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HOA Management Blog

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The Process of Changing the CC&Rs in a Homeowners Association

May 14, 2014 at 10:10 AM / by HOA Manager

Changing HOA CCRsThe Covenants, Conditions and Restrictions (CC&Rs) explain what the homeowners association is responsible for and what the homeowner is responsible for. They also outline how the Association lives together and operates. The CC&Rs are the highest level of documents in the Association, only overruled by the law; not to be confused with the Bylaws, which dictate how the HOA operates as an organization, or the HOA rules which the board has the authority to change.

The CC&Rs are first created by the developer of the homeowners association when it’s incorporated. Once the developer is out of the picture the CC&Rs act as the governing documents the HOA board refers to when making decisions in the Association. If a change to the CC&Rs is proposed, it could be a lengthy process.

Questions to Ask Before Changing the CC&Rs

Why is it necessary?

The main reason for changing the CC&Rs is because a law has changed or the way we want to live has changed. Some CC&Rs are so out of date they are confusing and not aligned with the Davis-Stirling Act. Making changes to the CC&Rs is a common practice, but the motivation for doing so should be reasonable and rational. For example, you wouldn’t propose a change to the CC&Rs because you’re a mechanic and want to start a business to run out of your garage. The CC&Rs clearly state you cannot to do this and it isn’t reasonable or rational to have that amended for various reasons – excess noise, chemicals, permits, licenses, etc.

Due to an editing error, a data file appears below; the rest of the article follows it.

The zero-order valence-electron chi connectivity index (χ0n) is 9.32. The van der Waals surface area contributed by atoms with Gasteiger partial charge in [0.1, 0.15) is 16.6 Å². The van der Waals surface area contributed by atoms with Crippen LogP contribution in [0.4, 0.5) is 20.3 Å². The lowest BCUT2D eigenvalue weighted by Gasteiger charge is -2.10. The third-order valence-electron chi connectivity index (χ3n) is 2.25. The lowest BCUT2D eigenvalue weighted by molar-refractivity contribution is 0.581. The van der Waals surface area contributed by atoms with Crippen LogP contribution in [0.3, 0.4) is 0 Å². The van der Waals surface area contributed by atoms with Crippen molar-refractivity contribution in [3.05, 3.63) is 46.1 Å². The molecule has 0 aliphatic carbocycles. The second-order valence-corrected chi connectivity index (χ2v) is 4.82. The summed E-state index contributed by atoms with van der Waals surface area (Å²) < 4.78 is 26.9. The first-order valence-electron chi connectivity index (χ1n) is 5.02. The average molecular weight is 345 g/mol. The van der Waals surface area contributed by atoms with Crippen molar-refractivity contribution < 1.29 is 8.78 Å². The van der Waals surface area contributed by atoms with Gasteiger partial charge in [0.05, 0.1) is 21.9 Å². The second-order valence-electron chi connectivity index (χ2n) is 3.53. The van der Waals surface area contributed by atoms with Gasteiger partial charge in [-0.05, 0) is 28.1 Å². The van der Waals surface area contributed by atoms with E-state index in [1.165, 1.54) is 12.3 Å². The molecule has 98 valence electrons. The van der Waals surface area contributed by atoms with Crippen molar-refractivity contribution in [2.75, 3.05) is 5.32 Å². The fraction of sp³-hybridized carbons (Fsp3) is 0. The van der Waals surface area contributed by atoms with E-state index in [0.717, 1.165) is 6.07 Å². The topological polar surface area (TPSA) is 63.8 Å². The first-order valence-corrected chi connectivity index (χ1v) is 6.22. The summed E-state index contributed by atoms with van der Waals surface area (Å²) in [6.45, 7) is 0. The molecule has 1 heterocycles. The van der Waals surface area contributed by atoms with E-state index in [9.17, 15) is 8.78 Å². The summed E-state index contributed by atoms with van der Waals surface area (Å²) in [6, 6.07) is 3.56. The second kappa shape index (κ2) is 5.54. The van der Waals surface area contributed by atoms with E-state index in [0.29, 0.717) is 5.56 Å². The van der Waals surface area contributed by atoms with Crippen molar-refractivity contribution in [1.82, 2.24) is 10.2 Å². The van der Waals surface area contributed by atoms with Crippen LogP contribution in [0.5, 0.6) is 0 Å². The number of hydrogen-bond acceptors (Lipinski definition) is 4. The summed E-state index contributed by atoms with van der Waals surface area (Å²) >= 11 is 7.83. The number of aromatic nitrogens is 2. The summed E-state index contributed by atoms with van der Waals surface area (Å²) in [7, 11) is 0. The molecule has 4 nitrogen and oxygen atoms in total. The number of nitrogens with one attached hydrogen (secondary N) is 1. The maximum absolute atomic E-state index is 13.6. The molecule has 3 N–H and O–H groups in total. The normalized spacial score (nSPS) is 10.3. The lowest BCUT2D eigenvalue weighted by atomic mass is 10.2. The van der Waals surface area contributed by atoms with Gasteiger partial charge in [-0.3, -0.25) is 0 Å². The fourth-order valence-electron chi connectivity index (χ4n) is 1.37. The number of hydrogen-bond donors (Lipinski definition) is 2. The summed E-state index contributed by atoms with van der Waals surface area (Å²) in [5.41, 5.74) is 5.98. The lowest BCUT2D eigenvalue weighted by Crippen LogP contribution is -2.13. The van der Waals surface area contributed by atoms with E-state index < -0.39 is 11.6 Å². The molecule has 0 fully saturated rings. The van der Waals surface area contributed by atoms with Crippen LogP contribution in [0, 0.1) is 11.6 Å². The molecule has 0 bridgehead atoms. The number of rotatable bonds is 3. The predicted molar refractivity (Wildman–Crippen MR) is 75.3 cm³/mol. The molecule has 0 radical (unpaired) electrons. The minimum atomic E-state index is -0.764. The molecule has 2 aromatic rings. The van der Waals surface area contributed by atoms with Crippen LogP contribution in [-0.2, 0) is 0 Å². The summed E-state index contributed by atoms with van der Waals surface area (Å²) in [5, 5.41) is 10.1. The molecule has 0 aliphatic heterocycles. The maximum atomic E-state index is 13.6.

What is it going to cost?

Making an actual change to the CC&Rs is an expensive process. The HOA board will need to consult an attorney for professional advice in order to make a reasonable business decision. It will also need to send out a mailing informing homeowners of the proposed change, hold a town hall type of meeting to discuss the proposed change, and have to send out the ballots to vote.

How long will it take?

The time it takes to change the CC&Rs really depends on the homeowners association. If the community is active and will respond it could be a quick process. But if they need an incentive or a quorum can’t be reached, at some point the HOA board may just need to put an end to the process.

Amending the CC&Rs

The steps for amending the CC&Rs might look something like this:

  • The HOA board receives a proposal for a change to the CC&Rs.
  • A meeting is scheduled to give homeowners and board members an opportunity to discuss the proposed change.
  • A secret ballot is sent out to homeowners to vote.
  • The change is approved (or not approved) based on a quorum, not the amount of ballots returned. The CC&Rs will dictate the percentage of members needed to approve the change.
  • If approved, all members in the homeowners association will be sent an amended version of the CC&Rs.
  • CC&Rs amendment is recorded at the County Recorder’s office.
  • The bylaws should also be amended to coincide with the CC&Rs.

If an HOA board is finding it difficult for a quorum to be reached, sometimes it helps to go door to door reminding homeowners to vote and offering incentives, such as being entered to win a raffle when your ballot is turned in. It’s a requirement that a ballot be sent to every member in the Association, but if they don’t respond that’s on them. It’s kind of like your right to vote for the President, but if you don’t that’s your choice.

How an HOA Manager Can Help with the Process

An experienced manager can help guide the HOA board through the process of changing the CC&Rs by acting as the point of contact and communicating with homeowners when they call with a question, explaining the problem and why it’s being changed. The manager also facilitates the mailing and receiving of the ballots and works with the lawyer to write the new amendment.

If your board is needing to make a change to the CC&Rs in your homeowners association or would just like more information about hiring a trustworthy management company, contact The Hignell Companies below for a free evaluation.

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Topics: homeowners association, HOA Management, HOA Documents and Contracts